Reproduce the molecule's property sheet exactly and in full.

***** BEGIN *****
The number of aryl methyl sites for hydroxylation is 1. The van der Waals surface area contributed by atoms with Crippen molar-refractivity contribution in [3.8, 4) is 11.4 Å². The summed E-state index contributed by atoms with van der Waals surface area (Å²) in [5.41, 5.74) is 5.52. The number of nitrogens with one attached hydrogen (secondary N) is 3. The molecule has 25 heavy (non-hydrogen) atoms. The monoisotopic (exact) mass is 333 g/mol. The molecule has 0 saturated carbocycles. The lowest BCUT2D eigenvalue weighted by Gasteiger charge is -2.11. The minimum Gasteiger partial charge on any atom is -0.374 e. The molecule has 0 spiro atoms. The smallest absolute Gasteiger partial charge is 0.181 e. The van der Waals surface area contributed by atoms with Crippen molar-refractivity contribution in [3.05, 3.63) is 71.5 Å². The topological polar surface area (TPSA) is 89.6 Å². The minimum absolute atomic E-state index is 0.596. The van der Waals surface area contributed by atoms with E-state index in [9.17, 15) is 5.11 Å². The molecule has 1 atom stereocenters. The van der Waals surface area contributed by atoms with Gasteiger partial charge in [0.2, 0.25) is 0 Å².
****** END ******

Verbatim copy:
The number of aryl methyl sites for hydroxylation is 1. The van der Waals surface area contributed by atoms with Crippen molar-refractivity contribution in [3.8, 4) is 11.4 Å². The summed E-state index contributed by atoms with van der Waals surface area (Å²) in [5.41, 5.74) is 5.52. The number of nitrogens with one attached hydrogen (secondary N) is 3. The molecule has 25 heavy (non-hydrogen) atoms. The monoisotopic (exact) mass is 333 g/mol. The molecule has 0 saturated carbocycles. The lowest BCUT2D eigenvalue weighted by Gasteiger charge is -2.11. The minimum Gasteiger partial charge on any atom is -0.374 e. The molecule has 0 spiro atoms. The smallest absolute Gasteiger partial charge is 0.181 e. The van der Waals surface area contributed by atoms with Crippen molar-refractivity contribution in [3.05, 3.63) is 71.5 Å². The topological polar surface area (TPSA) is 89.6 Å². The minimum absolute atomic E-state index is 0.596. The van der Waals surface area contributed by atoms with E-state index in [9.17, 15) is 5.11 Å². The molecule has 1 atom stereocenters. The van der Waals surface area contributed by atoms with Gasteiger partial charge in [0.2, 0.25) is 0 Å².